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Comedy on the Course & Laughter on the Links

Our featured writer shares her thoughts on humour and its role in Golf


While drawing the club back to hit an eight iron shot on the first hole of a Connecticut course, I began to laugh uncontrollably. Rather than swing smoothly through the shot, I created a deep divot in the ground resulting in a wayward ball that only produced more laughter. What could have possibly caused the hysteria that led to an embarrassing ten on hole number one?

Bill Murray confronting his Gopher nemesis
Caddyshack -- poking fun at the stereotypical Counry Club set

It may have been something my sister mentioned about the episode of Curb Your Enthusiasm that we had watched the night before, the one in which Larry David cannot get a tee-time on a sunny day because the weatherman reports on a faux torrential downpour to steer others clear of the course. Or perhaps it was an iconic scene from Caddyshack; I really don’t recall.

Larry David sitting at his desk
Larry David from Curb Your Enthusiasm

Whatever the source of uncontrollable laughter that day, I realized the centrality of comedy to the golfing experience. Growing up, I often heard from my family that golf is a metaphor for life, and the older I become the more I discover humor’s healing power in this world. If we didn’t laugh at ourselves struggling through sand bunkers, we might cry!

Comedy and humor have distinct origins that we do not have to explore here and now, but the golfing experience is most pleasurable when it combines both. Below are various forms of humor that I have appreciated for their ability to create comedy on the course or simply to elicit laughter from readers and audiences of golf literature, film, and television.


This form of humor involves reversed expectations, and it can be verbal or situational. Irony can be quite dark, like a lifeguard drowning or an ambulance creating injuries. In golf, though, ironic instances arise when horrendous looking shots wind up on the green, near the pin, or on extremely rare occasions in the hole! The reverse is also true of course.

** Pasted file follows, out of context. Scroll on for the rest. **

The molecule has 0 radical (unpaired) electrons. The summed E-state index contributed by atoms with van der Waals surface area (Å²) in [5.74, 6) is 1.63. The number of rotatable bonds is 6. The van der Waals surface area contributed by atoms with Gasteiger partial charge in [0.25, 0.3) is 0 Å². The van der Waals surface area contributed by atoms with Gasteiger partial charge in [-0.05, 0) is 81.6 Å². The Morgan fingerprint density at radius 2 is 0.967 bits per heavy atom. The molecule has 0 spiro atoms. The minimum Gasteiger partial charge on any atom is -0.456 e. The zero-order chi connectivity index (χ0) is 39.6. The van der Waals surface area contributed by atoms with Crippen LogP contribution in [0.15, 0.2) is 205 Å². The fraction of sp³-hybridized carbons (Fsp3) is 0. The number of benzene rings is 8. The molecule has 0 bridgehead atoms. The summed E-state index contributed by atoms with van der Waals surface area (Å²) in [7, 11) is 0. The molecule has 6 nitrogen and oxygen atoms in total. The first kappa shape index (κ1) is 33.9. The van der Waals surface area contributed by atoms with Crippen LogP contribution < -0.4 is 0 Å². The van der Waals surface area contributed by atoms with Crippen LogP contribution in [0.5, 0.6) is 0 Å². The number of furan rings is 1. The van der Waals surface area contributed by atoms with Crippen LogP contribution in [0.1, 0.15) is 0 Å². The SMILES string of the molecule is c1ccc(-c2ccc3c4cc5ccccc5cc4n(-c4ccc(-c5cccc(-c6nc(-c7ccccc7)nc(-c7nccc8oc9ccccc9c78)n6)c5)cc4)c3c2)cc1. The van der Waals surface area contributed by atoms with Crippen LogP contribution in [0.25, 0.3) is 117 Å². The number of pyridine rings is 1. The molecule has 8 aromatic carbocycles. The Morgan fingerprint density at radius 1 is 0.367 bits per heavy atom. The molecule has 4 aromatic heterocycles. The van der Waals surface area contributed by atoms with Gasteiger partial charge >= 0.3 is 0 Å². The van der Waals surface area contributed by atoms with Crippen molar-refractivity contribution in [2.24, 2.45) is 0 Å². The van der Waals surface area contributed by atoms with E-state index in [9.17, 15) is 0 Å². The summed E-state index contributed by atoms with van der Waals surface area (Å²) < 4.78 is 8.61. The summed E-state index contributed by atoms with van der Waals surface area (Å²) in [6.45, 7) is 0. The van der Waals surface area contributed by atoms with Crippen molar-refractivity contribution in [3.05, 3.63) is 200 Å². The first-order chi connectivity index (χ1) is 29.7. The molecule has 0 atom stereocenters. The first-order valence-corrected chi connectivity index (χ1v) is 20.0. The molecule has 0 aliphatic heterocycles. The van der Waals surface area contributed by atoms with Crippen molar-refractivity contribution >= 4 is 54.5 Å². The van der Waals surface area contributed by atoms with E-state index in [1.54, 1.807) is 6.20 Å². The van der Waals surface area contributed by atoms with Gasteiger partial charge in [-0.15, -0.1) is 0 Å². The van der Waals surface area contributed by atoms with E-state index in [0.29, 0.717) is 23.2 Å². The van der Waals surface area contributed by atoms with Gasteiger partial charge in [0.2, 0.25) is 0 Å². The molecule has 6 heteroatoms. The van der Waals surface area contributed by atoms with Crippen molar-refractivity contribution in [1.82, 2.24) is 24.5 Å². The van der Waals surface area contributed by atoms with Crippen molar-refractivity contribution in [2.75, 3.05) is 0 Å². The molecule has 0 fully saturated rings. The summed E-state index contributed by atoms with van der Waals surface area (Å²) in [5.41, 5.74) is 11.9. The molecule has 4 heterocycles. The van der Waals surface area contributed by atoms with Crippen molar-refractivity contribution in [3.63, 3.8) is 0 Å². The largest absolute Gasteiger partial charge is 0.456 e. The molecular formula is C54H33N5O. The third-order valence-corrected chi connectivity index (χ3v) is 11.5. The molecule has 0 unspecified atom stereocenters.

Harsh and biting social critique or commentary aimed at correcting human vice, satirical situations can be hard to come by in this game. I am brought to the fiction of British author P. J. Wodehouse whose stories often satirize the country club experience, as well as the amateur golfing gang that takes this game to a ridiculous level of seriousness.


Difficult to capture physical or bodily humor on the page, slapstick or other forms of parody come across through classic comedies like Happy Gilmore starring Adam Sandler. Countless times, when my husband hits a shot that doesn’t leave the ground but works in his favor, I comment that he is mastering the art of Gilmore golf.

Wit & Wordplay:

There is an abundance of puns in golf, from phrases such as staying the course (my previous piece’s title) to all of the jokes involving balls. Here I am reminded of that old episode of I Love Lucy when Ricky Ricardo and Fred Mertz try to disinterest their wives in golf by creating such complicating lingo. The wordplay in this episode is priceless, such as when Lucy’s husband goes to address the ball by greeting it as if it were another person.

Lucy & Ethel meet Professional Player Jimmy Demaret
I Love Lucy -- where Lucy RIcardo and Ethel Mertz meet up with Jimmy Demaret, 3-time Masters Champion in an episode of the I Love Lucy Show

Iconic American comic genius and near centenarian, Mel Brooks has stated that humor is the strongest defense against the pains of mortality. As golfers, we often feel as though we are in a perpetual struggle with the elements (at least I do when I’m practically wading in water or dealing with divots!). A sense of humor though an eighteen-hole round can lighten the load.

Even if the score is one I would rather forget, the day of hysterical laughter on the course with my sister is one I will always


1 Comment

Hey Cara! Just came across this. I see no mention of Sweetspot: Confessions of a Golfaholic and....I just published a memoir piece that I think you will also like. It's titled Not the Kennedys, about growing up in an Irish Catholic family in the 60's and 70's. Dark and funny at the same time. Love to hear your thoughts!! John O (Used to work at Longshore) Cheers and happy holidays to you and yours

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